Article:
There is a fine line between litter and a gift left behind for the greater good.
Don’t get me wrong. I’m certainly not in support of tossing super-sized garbage out your car window just because simultaneously driving, texting, and sipping a half-caff while cleaning out your purse is way too much to handle… but there truly are times when one man’s trash is another man’s treasure. I learned this first hand.
There is little I appreciate more than a walk down Melrose Avenue, stroller in tow. Whether for the distraction, the exercise, the smog, the bargains or the people watching, it is a savior for me. And having your savior available 365 days a year should never be underestimated.
Yes, there is “garbage” to put up with a long the way- congestion, stoplights, hoards of "self-medicating" smokers and the occasional sidewalk sleeper. But for me, this adventure is part of why I love LA.
I recently woke up not on the wrong side of the bed, but on the wrong side of the world. Hours later, still in a funk, I went for the usual stroll. While a gust of wind in this city can bring you anything from a warm desert breeze to a mouth full of exhaust, on that day it brought me this:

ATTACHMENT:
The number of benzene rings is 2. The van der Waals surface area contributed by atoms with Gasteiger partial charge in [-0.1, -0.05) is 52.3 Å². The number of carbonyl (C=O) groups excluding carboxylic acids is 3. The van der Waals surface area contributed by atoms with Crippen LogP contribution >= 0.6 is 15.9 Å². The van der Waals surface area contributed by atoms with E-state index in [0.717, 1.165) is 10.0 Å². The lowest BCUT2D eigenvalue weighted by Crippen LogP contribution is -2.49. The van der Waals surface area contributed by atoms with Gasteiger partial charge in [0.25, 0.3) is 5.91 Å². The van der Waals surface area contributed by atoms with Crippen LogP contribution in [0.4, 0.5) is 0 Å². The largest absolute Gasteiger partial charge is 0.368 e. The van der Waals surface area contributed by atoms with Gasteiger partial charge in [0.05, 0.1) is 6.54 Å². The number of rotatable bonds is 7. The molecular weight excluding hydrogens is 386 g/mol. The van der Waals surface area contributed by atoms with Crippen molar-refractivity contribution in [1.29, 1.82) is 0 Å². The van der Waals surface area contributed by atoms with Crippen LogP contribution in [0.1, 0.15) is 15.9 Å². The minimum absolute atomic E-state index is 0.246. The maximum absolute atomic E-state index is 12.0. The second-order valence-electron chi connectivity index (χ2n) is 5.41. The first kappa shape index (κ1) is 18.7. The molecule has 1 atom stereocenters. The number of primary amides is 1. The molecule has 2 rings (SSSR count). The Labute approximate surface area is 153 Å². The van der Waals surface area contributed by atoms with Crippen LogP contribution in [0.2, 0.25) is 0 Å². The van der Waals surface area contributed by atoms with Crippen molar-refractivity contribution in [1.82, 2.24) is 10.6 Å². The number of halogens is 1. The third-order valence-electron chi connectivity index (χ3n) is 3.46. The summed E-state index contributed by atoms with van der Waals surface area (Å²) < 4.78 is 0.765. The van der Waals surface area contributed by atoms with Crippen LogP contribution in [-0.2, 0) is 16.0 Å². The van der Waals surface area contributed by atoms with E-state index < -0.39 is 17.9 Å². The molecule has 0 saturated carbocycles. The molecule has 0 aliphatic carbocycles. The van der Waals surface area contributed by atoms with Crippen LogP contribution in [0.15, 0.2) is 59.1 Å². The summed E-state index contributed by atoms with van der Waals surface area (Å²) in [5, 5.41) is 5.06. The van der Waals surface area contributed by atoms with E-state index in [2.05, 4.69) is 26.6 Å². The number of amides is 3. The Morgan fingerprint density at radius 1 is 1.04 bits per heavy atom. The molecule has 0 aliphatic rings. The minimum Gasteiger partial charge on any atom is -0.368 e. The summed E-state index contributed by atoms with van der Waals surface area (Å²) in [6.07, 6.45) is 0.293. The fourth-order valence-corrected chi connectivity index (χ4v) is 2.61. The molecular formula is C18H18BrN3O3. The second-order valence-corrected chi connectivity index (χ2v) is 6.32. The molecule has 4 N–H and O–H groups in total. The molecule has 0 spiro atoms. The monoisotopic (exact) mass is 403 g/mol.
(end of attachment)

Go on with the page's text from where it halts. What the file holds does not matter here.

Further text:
I cannot imagine how much “litter” I have ignored in the streets of Los Angeles, but something opened my eyes to this- and they haven’t closed on it since. Though tempted to bring the paper home, I wanted more to leave it behind for the next passerby. The message, I brought with me.
Fast forward to yesterday. I had lunch with my sister and discussed some pretty big life changes on the horizon. Afterward, I felt the need to recommit to my passion, my life and myself. Upon leaving the restaurant, I drove down a random alley to hop out and grab something from the back of my car. When I pulled over, this was what I saw:
Wanting to share some positivity with the world, (or at least a few hundred people), I tweeted the photo, tagged “I Love LA”. I drove away feeling completely re-energized and as I turned up the radio, with the most serendipitous of timing, I heard the very first notes of Randy Newman’s famous song.
Clearly the person who discarded the note on Melrose hoped for the message to spread. Whether a regular dude paying it forward after receiving a similar gift, or a struggling artist with a hope the deed might land him a guest appearance on Ellen, or even just a selfless Good Samaritan, it doesn’t matter. I am thankful, regardless. As for the graffiti artist, property damaged aside, the same applies.
I grew up in Connecticut and spent several years in Boston before moving to California, but don’t remember ever encountering such poignant messages on garbage or graffiti. Maybe I was too naive to notice; Maybe I wasn’t looking. Or maybe we see only what we want to see.
Inspiration can be found in the unlikeliest of places. So keep your eyes open. You may end up wanting to hug a litterbug.